A comparative study on tongue muscle performance in weightlifters and runners
VanRavenhorst-Bell, Heidi A.
AdvisorCoufal, Kathy L.; Mefferd, Antje S.
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Various factors of physical exercise (e.g., mode, intensity) are known to affect directly and indirectly targeted muscles in the skeletal system, however, few research efforts have been directed towards delineating how exercise factors indirectly impact muscles of the tongue. Research regarding the indirect effects of exercise on tongue strength and endurance has importance because tongue strength and endurance are important for daily functional tasks such as swallowing, speaking, and maintaining upper airway patency. Furthermore, tongue muscle performance declines with age. The purpose of this study was to determine if tongue muscle performance (i.e., strength, endurance) differs between individuals who regularly engage in a resistance mode of exercise (weightlifting) and endurance mode of exercise (running). Additionally, the study sought to determine if anterior and posterior tongue muscle performance were differentially affected in individuals that were weightlifters and endurance runners. A total of 45 healthy young adults, 19-29 years of age, were divided into two groups based on the exercise mode they regularly engage in: 1) weightlifting, and 2) running. The Iowa Oral Performance Instrument was used to measure tongue strength and tongue endurance. Measurements were obtained in the anterior and posterior regions of the tongue. Results showed that tongue endurance was significantly greater in runners than weightlifters with a more pronounced difference in the anterior region of the tongue. It was also observed that, tongue strength was greater in weightlifters than runners, particularly in the anterior region of the tongue. These findings are in line with earlier studies on indirect exercise effects on skeletal muscles. In conclusion, this study suggests that exercise may indirectly influence tongue strength and endurance; however, future research is necessary to better understand the indirect effect of each factor of exercise on tongue muscle performance.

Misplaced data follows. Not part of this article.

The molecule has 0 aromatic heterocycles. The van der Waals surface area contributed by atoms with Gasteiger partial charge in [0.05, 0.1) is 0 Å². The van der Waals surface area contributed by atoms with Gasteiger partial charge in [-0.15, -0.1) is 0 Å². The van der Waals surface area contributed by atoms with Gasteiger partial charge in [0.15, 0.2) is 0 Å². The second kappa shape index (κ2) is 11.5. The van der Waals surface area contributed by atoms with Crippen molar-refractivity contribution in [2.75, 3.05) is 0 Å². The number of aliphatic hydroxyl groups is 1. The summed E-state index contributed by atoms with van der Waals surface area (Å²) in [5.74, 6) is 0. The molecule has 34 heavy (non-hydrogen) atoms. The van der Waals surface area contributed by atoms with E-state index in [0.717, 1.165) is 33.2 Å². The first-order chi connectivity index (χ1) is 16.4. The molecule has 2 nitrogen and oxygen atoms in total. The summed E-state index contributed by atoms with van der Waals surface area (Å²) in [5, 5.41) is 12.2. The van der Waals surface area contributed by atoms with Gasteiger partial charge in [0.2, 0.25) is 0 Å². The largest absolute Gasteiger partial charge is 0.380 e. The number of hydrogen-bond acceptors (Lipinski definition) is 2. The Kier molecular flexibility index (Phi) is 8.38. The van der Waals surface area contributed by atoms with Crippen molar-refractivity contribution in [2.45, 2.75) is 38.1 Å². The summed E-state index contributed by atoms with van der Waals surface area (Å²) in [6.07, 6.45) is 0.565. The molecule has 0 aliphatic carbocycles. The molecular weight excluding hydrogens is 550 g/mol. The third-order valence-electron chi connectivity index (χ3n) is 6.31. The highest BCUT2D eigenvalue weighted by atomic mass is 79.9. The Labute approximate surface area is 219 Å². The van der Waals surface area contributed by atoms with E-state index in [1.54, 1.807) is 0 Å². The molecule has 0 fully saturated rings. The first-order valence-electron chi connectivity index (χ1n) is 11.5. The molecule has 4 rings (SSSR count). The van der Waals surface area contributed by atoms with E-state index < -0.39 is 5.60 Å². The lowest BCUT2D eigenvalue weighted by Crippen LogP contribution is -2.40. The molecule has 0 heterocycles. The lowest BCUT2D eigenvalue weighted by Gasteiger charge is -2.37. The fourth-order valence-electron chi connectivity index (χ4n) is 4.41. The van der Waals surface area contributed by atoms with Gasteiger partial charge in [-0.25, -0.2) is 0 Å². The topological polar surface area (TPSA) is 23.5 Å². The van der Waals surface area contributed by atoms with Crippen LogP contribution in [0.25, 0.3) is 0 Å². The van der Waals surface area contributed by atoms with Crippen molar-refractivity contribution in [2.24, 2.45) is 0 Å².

Thesis (Ph.D.)-- Wichita State University, College of Health Professions, Dept. of Communication Sciences and Disorders